Small Turnout for Pesticide Regulation Meeting

Some Advocates Say Spraying Rules Don't Go Far Enough

Officials from the state Department of Pesticide Regulation (DPR) were in Santa Barbara Tuesday evening taking public comment on a handful of amendments they’ve proposed to rules governing pesticide use in California – changes some activists say fall short of what’s needed.

The hearing lasted less than 30 minutes because many of those planning to attend were either ill, displaced by the fire, or tied up in other meetings. Four women (two farmworkers and two farmworker advocates), car-pooled from Oxnard and arrived minutes after the meeting adjourned. However, according to hearing officer Jodi Clary, the public comment period remains open through 5 p.m. today, November 20, and that statements arriving via email are afforded the same significance as comments heard in person. Digital comments may be sent to

The changes in question involve sections of the California Code of Regulations dealing with pesticide use. One of the amendments would separate residential pesticide rules from commercial pesticide regulations. And that is the only mention of residential pesticide use in the changes, a fact not lost on Santa Barbara City Councilmember Das Williams, who has been involved in this issue since the 2006 spraying of Hope Ranch trees with the chemical dibrom. The spraying was prompted by the discovery of three Mediterranean fruit flies in the area and the California Department of Food and Agriculture’s summary decision to use the chemical, also known as Naled, drew an angry and prolonged outcry from residents, many of whom claim to have been sickened.

It was Williams who requested a hearing on the proposed changes be held in Santa Barbara, his assistant said.

Nancy Black, a concerned parent and journalist with Mercury Press International, recounted the events surrounding the 2006 spraying to hearing officer Clary and then asked that a neighbor notification rule be adopted to protect residents, their children, and pets. Such a rule already exists in New York State, she added. There was little warning of the Hope Ranch spraying and a good friend of hers vomited for days afterward, she said. In a written letter to the DPR, Williams also advocates for such a neighbor notification rule.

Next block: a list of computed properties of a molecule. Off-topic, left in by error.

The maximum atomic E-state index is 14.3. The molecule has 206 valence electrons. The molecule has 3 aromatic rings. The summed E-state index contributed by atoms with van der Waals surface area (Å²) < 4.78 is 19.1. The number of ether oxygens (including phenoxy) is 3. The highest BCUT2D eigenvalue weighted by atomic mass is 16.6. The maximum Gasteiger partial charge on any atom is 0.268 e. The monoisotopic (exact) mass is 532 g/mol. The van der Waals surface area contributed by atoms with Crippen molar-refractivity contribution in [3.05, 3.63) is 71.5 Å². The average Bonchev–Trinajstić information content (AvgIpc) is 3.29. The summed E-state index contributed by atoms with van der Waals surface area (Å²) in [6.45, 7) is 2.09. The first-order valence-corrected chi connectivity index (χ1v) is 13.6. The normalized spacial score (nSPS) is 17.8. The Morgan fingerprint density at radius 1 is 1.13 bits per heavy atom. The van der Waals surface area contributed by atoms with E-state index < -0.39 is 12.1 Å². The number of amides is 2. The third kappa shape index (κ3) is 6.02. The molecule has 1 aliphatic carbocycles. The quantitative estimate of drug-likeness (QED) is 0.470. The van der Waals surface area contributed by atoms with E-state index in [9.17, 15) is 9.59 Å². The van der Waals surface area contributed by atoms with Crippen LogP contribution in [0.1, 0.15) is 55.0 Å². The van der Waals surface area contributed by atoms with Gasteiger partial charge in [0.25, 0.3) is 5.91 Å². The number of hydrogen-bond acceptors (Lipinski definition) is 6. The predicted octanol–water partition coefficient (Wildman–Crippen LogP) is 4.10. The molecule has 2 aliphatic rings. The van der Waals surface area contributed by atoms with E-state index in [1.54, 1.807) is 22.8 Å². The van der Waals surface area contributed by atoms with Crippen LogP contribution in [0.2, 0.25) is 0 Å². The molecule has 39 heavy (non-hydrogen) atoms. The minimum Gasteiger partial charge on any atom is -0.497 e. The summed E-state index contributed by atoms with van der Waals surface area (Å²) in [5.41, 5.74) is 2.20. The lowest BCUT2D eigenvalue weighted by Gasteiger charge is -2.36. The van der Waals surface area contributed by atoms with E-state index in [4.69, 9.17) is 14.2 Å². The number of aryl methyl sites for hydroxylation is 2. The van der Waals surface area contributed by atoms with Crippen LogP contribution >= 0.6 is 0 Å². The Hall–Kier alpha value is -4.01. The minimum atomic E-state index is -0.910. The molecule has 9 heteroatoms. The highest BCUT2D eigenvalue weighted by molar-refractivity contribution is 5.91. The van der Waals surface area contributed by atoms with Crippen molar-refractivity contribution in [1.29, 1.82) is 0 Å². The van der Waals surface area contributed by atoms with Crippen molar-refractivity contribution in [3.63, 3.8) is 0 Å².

Jennifer Hernandez of the California Rural Legal Assistance Foundation praised the proposed changes in regulations governing the spraying of agricultural fields. One of the amendments would require notice of a planned pesticide application to include the name of the product to be used, its active ingredient as well as its U.S. Environmental Protection Agency registration number. Another would require notice be given when the schedule of a planned pesticide application changes. As it stands now, according to the DPR, if a pesticide is scheduled to be applied on a given day, and farmworkers are notified, they don’t have to be re-notified if the schedule changes, which means it could take place while they are present.

Celina Felipe is a farmworker in Santa Paula. She rode to the meeting with Ramona Felix of Coachella Valley, Silvia Berrones of Indio, and Suguet Lopes of Lideres Campesinas or Farm Worker Women Leaders, an advocacy group. Felipe had planned to describe her experiences of working in a field while a pesticide was being applied nearby-and waking up the next morning with a rash on her face. However, the meeting was adjourned by the time she arrived.

Lopes said she thought the new rules were good, but they didn’t go far enough. For example, she said, notification of a plan pesticide application should be written, not just a sign posted by the field. That way there is accountability, she said. She said right now, field workers are supposed to receive pesticide training every five years. But since farmworkers move around frequently, that means they often never receive it. Training should be required every season, she said.


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